Investors talk about bonds as a financial holding and most own some. But I find few people really understand them. Why are they are considered safer than stocks?  Why at times might they not be as safe as thought?Within the investment realm, one can only choose among four basic types:


  • own money (currency)
  • own tangible stuff (land, gold, silver, paintings, etc.)
  • own a business or part of it (stock)
  • lend it to borrowers for a time period (bonds)

Everything else is an offshoot of these I would suggest.

I am using bonds as a much-too-general term for this lending. The concept could include Certificate of Deposits, a loan to your cousin due with 5 percent interest on January 1, 2020, or one to the US Government due in November, 2047, 30 years hence.

In each case, the investor does not primarily care about the financial welfare of the borrower so long as he or it will be able to pay back the principal with the agreed upon interest rate. The interest rate is the cost of the money.

Since the 2008 financial crisis, the Federal Reserve has felt the need to make the cost of money almost nothing. This is the primary reason why the recovery from it has been the weakest or slowest in our history. In some other countries, lenders are paying the borrowers to take their money and use it! This is called negative interest. In other words, the borrower is doing the lender a favor to take his money and the lender takes a loss on the investment. My advice? Don’t ever make that investment.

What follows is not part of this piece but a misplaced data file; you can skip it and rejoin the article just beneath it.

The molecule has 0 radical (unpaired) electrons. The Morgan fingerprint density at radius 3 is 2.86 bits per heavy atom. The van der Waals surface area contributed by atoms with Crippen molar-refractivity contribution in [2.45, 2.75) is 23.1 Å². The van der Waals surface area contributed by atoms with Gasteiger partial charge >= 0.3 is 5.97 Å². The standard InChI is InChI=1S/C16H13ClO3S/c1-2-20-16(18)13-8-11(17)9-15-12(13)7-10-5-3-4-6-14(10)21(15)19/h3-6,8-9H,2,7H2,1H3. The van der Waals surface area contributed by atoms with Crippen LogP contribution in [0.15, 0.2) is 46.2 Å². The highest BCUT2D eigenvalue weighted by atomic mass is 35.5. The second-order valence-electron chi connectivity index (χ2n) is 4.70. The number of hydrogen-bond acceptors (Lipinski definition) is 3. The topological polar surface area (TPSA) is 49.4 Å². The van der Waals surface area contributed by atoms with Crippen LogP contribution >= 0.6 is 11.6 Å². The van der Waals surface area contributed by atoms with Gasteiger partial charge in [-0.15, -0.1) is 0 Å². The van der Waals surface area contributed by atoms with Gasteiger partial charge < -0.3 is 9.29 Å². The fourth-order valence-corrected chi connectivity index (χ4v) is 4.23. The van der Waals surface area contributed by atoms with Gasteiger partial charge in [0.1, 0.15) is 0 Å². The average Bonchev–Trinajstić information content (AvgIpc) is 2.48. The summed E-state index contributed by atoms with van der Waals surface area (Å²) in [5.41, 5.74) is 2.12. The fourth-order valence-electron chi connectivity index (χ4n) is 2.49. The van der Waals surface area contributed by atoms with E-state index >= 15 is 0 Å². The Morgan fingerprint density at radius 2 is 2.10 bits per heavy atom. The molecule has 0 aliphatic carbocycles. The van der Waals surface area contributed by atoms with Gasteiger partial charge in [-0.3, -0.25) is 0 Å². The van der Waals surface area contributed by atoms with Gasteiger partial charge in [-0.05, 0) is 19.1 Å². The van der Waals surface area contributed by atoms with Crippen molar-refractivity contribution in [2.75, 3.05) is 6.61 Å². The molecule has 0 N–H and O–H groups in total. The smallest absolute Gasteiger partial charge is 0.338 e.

One of the most important determinants of interest rates (cost of money) is the level of inflation, both currently and expected. If you are willing to lend money to your Uncle Sam at about 2.9 percent* per year until November 2047, and you are otherwise rational, you are optimistically expecting the inflation rate for almost 30 years to be extremely low.

If you receive annual interest of $2,900 a year on $100,000 invested, the total interest equals $87,000 plus you receive $100 grand back. If inflation and taxes cost you more than 2.9 percent per year over the 30 years, you also will have lost money on the transaction. That is, the money that you are repaid even including the interest is less than the value it takes to buy your cost of living. That is also not a good idea.

Why do people do this then? Since 2008, worried investors have most focused on the supposed safety of their principal. If the government runs out of money, it will just print more and send you some, right? When anxiety reaches this level, people would rather lose some money slowly than to risk losing more. Even in a bond bear market, losses of value are usually less than in stock market corrections or crashes.

In my next installment, I will explain what will be happening to the value of bonds and bond funds as current and future interest rates rise.

(Past performance is no guarantee of future results. Advice is intended to be general in nature.)

*2.86 percent yield quoted, January 23, 2018, TD Ameritrade Institutional.